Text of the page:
A magazine that publishes a print version, Time, has at < web-only news, articles from an identified issue of the magazine, a way to search their site, an archive (with a view issues by cover option), links to the publisher's other magazine's web sites, and, on every page, electronic "no postage" subscription cards. In addition, there are electronic advertisements from other companies. With the possible exception of "Today's News," The articles found here are magazine articles.

In contrast, there are articles expressing opinions on a's Society and Culture page <> . There are links to essays on many topics that don't have clear "answers" or at any rate, don't have clear agreement as to what the answers should be. These essays, some with links to other pages on the web, have been selected by named "guides." Guides are self-selected; there is a "Be a Guide" link on every page along with's copyright statement. In other words, an essay may be extremely useful (or not), but articles found here would not qualify as a published journal or magazine article. These are "web" sources of information.


Things can be murky when it comes to educational and governmental sites. Many scholars have created valuable web sites with useful and reliable information, but these sites are not currently considered published articles. The US Government now publishes a large percentage of its sources on the web; these sources are "official"--but may or may not qualify as published articles.

For example: Morbidity and Mortality Weekly Report (MMWR) <> is a government publication. Articles located on this site (from 1993 through the present), are respectable US Government articles.

The US Food and Drug Administration (FDA) Internet site <> , has many kinds of information of interest to consumers - press releases, materials from various centers (e.g. Center for Food Safety and Applied Nutrition), etc. From this site it is possible to search FDA Consumer, a magazine to which individuals may subscribe (and frequently found in libraries). From the FDA Search page articles can be looked for by topic from the magazine; these are US Government articles. However, the default search is all of the site, which includes FDA Consumer articles, but also pulls up Federal Register entries, bibliographies (and parts of long bibliographies), transcripts of meetings, etc. Many of these are useful research sources, but they are not "journal articles."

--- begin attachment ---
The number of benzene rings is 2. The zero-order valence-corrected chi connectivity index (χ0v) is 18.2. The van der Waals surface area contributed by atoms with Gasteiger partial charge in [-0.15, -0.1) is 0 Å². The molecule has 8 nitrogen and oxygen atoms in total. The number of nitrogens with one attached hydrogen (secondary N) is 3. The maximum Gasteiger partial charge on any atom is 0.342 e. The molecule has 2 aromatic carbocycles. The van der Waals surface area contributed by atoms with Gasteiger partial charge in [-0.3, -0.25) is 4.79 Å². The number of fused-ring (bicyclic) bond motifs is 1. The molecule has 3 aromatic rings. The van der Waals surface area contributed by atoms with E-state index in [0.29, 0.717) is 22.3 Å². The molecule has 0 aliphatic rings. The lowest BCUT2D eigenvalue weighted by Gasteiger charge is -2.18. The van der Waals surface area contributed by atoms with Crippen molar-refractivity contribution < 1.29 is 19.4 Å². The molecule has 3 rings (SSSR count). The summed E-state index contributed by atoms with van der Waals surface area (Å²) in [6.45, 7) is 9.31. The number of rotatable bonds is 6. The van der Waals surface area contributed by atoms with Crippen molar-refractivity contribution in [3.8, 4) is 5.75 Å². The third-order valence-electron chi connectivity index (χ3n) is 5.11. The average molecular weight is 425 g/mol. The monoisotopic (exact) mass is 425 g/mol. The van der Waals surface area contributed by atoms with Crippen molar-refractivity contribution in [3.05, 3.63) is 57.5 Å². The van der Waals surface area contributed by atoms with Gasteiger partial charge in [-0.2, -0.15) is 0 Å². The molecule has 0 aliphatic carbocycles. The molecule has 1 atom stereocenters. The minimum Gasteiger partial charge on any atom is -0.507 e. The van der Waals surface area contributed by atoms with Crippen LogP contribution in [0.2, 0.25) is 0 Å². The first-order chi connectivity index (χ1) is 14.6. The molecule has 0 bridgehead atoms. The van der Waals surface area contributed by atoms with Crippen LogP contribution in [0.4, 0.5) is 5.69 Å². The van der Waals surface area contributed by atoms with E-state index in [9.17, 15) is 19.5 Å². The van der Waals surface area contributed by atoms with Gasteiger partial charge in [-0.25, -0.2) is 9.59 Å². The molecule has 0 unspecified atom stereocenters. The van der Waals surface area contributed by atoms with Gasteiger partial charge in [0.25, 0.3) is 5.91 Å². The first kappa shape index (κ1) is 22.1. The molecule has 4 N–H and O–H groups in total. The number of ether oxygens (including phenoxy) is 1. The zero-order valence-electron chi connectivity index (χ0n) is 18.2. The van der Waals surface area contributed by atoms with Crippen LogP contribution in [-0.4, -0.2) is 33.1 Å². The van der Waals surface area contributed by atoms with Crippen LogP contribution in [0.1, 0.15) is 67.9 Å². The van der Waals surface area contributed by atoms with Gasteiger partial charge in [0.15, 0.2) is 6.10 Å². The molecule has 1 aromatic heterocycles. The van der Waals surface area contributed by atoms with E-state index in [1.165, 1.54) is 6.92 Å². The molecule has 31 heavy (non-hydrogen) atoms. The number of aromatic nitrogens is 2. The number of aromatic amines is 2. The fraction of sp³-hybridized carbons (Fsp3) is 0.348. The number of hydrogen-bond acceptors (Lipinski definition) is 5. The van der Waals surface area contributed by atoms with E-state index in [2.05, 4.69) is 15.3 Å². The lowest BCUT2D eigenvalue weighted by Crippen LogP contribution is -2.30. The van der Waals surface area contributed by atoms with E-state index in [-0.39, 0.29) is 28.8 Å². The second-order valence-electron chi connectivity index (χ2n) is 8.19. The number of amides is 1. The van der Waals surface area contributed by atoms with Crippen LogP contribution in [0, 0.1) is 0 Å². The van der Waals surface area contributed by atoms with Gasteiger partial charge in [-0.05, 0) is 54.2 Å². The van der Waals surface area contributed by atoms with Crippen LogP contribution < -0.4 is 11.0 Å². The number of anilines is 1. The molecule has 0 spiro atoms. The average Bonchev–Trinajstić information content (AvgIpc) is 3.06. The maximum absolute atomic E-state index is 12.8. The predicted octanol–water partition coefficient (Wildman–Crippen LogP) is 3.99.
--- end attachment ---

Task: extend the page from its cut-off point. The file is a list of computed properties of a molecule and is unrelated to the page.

As a librarian, I tell students that the final arbitrator is the person grading the assignment. By clarifying and showing examples of what is acceptable in class, a teacher gives students the essential information that they need to know to complete their research projects. However, teachers (at all levels K-16) will need to clarify in their own minds the differences between "web sources" and "published articles retrieved off the web" before explaining them to their students. I hope this article will help.

Thanks to Naomi Lederer at Colorado State University Library for her permission to share this article in its entirety.